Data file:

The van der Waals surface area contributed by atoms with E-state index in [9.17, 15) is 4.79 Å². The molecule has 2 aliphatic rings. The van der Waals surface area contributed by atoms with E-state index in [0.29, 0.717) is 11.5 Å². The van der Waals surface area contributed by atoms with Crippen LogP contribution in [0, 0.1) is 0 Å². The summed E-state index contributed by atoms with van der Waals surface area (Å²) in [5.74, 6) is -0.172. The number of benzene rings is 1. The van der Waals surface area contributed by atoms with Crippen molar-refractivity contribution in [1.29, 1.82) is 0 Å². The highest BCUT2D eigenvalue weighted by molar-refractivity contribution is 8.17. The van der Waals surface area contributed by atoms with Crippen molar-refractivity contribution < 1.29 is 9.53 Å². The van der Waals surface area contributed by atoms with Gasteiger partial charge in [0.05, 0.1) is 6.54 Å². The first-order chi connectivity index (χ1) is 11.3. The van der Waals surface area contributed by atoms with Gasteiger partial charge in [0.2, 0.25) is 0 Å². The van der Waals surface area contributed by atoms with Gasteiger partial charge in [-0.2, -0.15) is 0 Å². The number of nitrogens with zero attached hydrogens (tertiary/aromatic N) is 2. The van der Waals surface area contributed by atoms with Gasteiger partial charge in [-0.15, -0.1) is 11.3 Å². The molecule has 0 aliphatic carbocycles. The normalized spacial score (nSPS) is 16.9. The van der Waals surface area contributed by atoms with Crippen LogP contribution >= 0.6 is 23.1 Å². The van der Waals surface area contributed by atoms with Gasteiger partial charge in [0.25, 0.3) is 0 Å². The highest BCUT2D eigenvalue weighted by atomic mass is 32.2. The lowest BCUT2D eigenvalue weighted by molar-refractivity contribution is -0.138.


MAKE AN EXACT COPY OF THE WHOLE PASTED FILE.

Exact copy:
The van der Waals surface area contributed by atoms with E-state index in [9.17, 15) is 4.79 Å². The molecule has 2 aliphatic rings. The van der Waals surface area contributed by atoms with E-state index in [0.29, 0.717) is 11.5 Å². The van der Waals surface area contributed by atoms with Crippen LogP contribution in [0, 0.1) is 0 Å². The summed E-state index contributed by atoms with van der Waals surface area (Å²) in [5.74, 6) is -0.172. The number of benzene rings is 1. The van der Waals surface area contributed by atoms with Crippen molar-refractivity contribution in [1.29, 1.82) is 0 Å². The highest BCUT2D eigenvalue weighted by molar-refractivity contribution is 8.17. The van der Waals surface area contributed by atoms with Crippen molar-refractivity contribution < 1.29 is 9.53 Å². The van der Waals surface area contributed by atoms with Gasteiger partial charge in [0.05, 0.1) is 6.54 Å². The first-order chi connectivity index (χ1) is 11.3. The van der Waals surface area contributed by atoms with Gasteiger partial charge in [0.2, 0.25) is 0 Å². The van der Waals surface area contributed by atoms with Gasteiger partial charge in [-0.2, -0.15) is 0 Å². The number of nitrogens with zero attached hydrogens (tertiary/aromatic N) is 2. The van der Waals surface area contributed by atoms with Gasteiger partial charge in [-0.15, -0.1) is 11.3 Å². The molecule has 0 aliphatic carbocycles. The normalized spacial score (nSPS) is 16.9. The van der Waals surface area contributed by atoms with Crippen LogP contribution >= 0.6 is 23.1 Å². The van der Waals surface area contributed by atoms with Gasteiger partial charge in [0.25, 0.3) is 0 Å². The highest BCUT2D eigenvalue weighted by atomic mass is 32.2. The lowest BCUT2D eigenvalue weighted by molar-refractivity contribution is -0.138.